Justin Delgado is husband to Kacie Doyle-Delgado, diagnosed at age 11. After more than a decade together, he considers himself to be an expert carb counter and Dexcom inserter. He graduated with his Master of Science in Finance from the University of Utah in 2013 and has been working in commercial banking since then. He attended his first Friends for Life conference in 2015 and is looking forward to volunteering with the teens.
January 28, 2008
Hyperglycemia and DKA, Pills for Diabetes
Question from Pakistan:
My doctor has recommended that I take one 4mg Amaryl in the morning, one Glucophage in the morning and one in the evening. As he also suggested, I am not eating any sweetened foods. However, when I check my blood sugar, it is high. In the morning, it is around 250 mg/dl [13.9 mmol/L] to 290 mg/dl [16.1 mmol/L] and randomly, it is 350 mg/dl [19.4 mmol/L] to 450 mg/dl [25 mmol/L]. Why is this happening? No one else in my family has diabetes.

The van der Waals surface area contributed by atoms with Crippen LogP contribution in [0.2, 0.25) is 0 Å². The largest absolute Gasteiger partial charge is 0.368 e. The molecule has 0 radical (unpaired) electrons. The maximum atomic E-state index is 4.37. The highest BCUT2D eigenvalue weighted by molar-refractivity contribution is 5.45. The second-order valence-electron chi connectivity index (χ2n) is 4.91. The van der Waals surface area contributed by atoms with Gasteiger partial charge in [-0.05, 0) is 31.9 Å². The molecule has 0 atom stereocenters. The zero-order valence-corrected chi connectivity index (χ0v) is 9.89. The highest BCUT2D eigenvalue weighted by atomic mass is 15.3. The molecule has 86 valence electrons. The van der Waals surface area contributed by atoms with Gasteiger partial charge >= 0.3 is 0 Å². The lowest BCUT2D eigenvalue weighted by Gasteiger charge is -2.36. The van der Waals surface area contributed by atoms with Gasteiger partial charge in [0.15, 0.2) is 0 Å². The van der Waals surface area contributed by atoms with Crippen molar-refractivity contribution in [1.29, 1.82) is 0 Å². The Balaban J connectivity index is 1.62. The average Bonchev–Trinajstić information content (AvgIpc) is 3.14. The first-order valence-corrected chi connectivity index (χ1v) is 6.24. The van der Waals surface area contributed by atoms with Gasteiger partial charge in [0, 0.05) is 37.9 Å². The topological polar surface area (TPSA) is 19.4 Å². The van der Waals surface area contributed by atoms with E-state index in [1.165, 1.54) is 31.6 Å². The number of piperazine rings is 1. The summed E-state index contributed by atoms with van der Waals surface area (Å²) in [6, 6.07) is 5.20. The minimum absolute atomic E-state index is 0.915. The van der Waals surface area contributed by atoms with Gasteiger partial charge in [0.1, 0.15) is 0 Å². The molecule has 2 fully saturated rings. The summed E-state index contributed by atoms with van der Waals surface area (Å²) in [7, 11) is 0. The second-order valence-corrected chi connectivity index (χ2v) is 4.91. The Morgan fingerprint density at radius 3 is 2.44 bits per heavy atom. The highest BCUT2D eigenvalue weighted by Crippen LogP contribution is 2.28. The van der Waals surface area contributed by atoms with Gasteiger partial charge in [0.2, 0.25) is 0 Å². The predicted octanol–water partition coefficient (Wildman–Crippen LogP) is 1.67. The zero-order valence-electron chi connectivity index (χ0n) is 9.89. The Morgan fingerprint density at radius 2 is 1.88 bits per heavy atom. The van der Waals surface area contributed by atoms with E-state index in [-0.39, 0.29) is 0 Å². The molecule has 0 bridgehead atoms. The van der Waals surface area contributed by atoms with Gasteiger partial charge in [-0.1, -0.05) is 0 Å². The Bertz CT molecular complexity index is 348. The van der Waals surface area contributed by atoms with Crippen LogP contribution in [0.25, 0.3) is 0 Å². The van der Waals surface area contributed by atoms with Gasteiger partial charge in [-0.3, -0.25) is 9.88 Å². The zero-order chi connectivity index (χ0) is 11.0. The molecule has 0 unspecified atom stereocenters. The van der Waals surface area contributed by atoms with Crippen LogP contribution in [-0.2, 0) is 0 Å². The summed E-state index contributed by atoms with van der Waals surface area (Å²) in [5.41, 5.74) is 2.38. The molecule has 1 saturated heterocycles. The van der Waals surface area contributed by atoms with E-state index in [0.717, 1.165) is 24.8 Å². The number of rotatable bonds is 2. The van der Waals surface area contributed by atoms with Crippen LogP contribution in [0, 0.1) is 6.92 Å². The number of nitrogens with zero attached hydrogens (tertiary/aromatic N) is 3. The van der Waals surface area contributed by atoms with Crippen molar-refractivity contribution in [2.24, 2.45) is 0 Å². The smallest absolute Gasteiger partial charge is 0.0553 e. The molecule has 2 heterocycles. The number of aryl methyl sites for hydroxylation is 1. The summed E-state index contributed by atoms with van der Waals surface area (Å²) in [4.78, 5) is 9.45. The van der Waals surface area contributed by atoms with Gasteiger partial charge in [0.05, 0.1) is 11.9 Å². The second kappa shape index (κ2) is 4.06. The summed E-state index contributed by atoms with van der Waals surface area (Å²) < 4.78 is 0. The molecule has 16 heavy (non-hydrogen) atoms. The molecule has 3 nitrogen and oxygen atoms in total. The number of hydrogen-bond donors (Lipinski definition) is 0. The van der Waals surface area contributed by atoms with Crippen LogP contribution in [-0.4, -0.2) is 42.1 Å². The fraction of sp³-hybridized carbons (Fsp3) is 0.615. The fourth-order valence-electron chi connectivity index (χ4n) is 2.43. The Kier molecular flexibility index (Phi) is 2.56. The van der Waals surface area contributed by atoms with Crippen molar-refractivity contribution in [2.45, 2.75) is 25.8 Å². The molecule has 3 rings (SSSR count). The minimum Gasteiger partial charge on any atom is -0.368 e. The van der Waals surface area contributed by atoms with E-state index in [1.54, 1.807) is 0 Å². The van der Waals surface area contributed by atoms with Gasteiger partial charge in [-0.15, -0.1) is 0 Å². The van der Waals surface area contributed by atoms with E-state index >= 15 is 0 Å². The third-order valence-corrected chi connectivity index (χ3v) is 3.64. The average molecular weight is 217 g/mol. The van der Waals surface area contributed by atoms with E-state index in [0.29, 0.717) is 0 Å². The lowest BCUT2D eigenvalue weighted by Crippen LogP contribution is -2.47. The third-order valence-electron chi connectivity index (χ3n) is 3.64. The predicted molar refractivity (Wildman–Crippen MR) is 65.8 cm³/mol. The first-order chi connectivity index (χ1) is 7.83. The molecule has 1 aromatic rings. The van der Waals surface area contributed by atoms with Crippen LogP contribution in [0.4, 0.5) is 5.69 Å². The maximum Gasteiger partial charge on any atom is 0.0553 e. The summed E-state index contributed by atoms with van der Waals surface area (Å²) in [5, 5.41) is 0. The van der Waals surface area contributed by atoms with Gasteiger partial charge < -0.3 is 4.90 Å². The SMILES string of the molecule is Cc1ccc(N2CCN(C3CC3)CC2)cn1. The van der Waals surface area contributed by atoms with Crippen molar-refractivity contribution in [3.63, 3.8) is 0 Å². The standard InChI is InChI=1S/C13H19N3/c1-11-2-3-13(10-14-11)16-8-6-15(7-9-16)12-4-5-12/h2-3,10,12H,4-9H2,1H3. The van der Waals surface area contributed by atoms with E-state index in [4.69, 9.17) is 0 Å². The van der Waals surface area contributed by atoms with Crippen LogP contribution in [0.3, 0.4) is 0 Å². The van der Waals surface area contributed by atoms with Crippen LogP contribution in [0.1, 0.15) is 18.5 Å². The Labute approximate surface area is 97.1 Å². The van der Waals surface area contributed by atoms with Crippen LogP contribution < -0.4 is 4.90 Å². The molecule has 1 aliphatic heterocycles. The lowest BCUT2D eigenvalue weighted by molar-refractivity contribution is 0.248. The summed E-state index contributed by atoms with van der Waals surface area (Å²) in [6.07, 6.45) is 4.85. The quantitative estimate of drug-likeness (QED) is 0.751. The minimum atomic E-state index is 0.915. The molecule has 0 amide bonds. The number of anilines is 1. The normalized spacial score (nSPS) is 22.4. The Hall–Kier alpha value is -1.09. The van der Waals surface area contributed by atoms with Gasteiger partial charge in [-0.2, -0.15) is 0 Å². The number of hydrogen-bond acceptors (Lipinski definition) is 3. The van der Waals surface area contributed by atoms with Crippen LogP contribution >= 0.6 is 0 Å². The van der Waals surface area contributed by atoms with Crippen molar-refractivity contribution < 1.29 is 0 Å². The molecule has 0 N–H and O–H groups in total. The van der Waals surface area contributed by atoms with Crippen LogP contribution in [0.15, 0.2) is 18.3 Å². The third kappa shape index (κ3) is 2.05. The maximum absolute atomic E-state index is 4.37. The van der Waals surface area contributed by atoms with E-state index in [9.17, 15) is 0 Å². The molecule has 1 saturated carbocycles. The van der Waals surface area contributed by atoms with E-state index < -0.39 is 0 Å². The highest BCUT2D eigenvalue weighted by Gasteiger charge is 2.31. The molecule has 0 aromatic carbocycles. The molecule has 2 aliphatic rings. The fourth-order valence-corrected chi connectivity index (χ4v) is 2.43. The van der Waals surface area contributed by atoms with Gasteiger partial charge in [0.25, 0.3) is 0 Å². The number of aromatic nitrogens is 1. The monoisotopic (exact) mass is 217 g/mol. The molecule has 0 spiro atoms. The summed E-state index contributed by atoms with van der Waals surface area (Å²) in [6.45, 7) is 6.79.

Without knowing very much about you, I can only comment on some possibilities. First, I would raise the question as to whether your diagnosis is correct. Do you have type 1 or type 2 diabetes? Type 1 diabetes occurs in patients who are thin. Patients are usually under 30 years of age, but some have been diagnosed at older ages. Patients come from families where the diagnosis skips generations so you may not find others with the disease in the family history. Patients have low C-Peptide levels and positive autoimmune markers that can be ordered by the attending physician. If a person has type 1 diabetes, but they are not treated with insulin, the blood sugars will not get better. The other possibility is that you have type 2 diabetes, but are having secondary failure where insulin may be required anyway. I would recommend you speak to your physician as these numbers you are quoting are very high and I am concerned that you may need more aggressive therapy.